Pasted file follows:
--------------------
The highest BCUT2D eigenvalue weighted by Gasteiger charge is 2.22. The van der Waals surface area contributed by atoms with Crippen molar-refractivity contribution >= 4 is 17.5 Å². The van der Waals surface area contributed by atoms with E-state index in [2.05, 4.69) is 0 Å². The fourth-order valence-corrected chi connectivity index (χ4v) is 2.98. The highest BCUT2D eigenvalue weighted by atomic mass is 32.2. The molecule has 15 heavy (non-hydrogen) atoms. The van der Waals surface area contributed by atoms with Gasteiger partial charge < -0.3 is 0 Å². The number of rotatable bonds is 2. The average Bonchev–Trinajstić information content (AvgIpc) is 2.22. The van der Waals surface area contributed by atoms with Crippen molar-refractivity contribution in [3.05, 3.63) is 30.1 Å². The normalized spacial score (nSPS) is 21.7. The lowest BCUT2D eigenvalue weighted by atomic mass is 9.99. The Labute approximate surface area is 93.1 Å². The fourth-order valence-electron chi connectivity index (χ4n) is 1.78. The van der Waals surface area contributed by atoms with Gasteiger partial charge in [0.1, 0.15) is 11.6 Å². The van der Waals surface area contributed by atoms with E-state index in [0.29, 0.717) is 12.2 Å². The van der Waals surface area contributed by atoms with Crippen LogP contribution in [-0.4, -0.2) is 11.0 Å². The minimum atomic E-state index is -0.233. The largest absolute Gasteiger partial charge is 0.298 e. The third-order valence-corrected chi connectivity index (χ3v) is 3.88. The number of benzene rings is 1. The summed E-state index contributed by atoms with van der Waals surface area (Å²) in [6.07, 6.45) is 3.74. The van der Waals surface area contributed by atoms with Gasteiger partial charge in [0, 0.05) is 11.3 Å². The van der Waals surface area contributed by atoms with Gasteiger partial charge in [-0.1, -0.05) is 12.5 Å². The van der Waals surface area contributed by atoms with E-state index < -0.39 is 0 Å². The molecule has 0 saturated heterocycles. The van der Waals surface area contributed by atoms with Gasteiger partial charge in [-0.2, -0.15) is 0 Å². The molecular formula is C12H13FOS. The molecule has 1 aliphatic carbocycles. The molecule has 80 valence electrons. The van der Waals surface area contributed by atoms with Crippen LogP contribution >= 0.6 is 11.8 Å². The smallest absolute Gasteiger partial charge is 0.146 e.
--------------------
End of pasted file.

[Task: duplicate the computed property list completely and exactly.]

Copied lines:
The highest BCUT2D eigenvalue weighted by Gasteiger charge is 2.22. The van der Waals surface area contributed by atoms with Crippen molar-refractivity contribution >= 4 is 17.5 Å². The van der Waals surface area contributed by atoms with E-state index in [2.05, 4.69) is 0 Å². The fourth-order valence-corrected chi connectivity index (χ4v) is 2.98. The highest BCUT2D eigenvalue weighted by atomic mass is 32.2. The molecule has 15 heavy (non-hydrogen) atoms. The van der Waals surface area contributed by atoms with Gasteiger partial charge < -0.3 is 0 Å². The number of rotatable bonds is 2. The average Bonchev–Trinajstić information content (AvgIpc) is 2.22. The van der Waals surface area contributed by atoms with Crippen molar-refractivity contribution in [3.05, 3.63) is 30.1 Å². The normalized spacial score (nSPS) is 21.7. The lowest BCUT2D eigenvalue weighted by atomic mass is 9.99. The Labute approximate surface area is 93.1 Å². The fourth-order valence-electron chi connectivity index (χ4n) is 1.78. The van der Waals surface area contributed by atoms with Gasteiger partial charge in [0.1, 0.15) is 11.6 Å². The van der Waals surface area contributed by atoms with E-state index in [0.29, 0.717) is 12.2 Å². The van der Waals surface area contributed by atoms with Crippen LogP contribution in [-0.4, -0.2) is 11.0 Å². The minimum atomic E-state index is -0.233. The largest absolute Gasteiger partial charge is 0.298 e. The third-order valence-corrected chi connectivity index (χ3v) is 3.88. The number of benzene rings is 1. The summed E-state index contributed by atoms with van der Waals surface area (Å²) in [6.07, 6.45) is 3.74. The van der Waals surface area contributed by atoms with Gasteiger partial charge in [0, 0.05) is 11.3 Å². The van der Waals surface area contributed by atoms with Gasteiger partial charge in [-0.1, -0.05) is 12.5 Å². The van der Waals surface area contributed by atoms with E-state index < -0.39 is 0 Å². The molecule has 0 saturated heterocycles. The van der Waals surface area contributed by atoms with Gasteiger partial charge in [-0.2, -0.15) is 0 Å². The molecular formula is C12H13FOS. The molecule has 1 aliphatic carbocycles. The molecule has 80 valence electrons. The van der Waals surface area contributed by atoms with Crippen LogP contribution >= 0.6 is 11.8 Å². The smallest absolute Gasteiger partial charge is 0.146 e.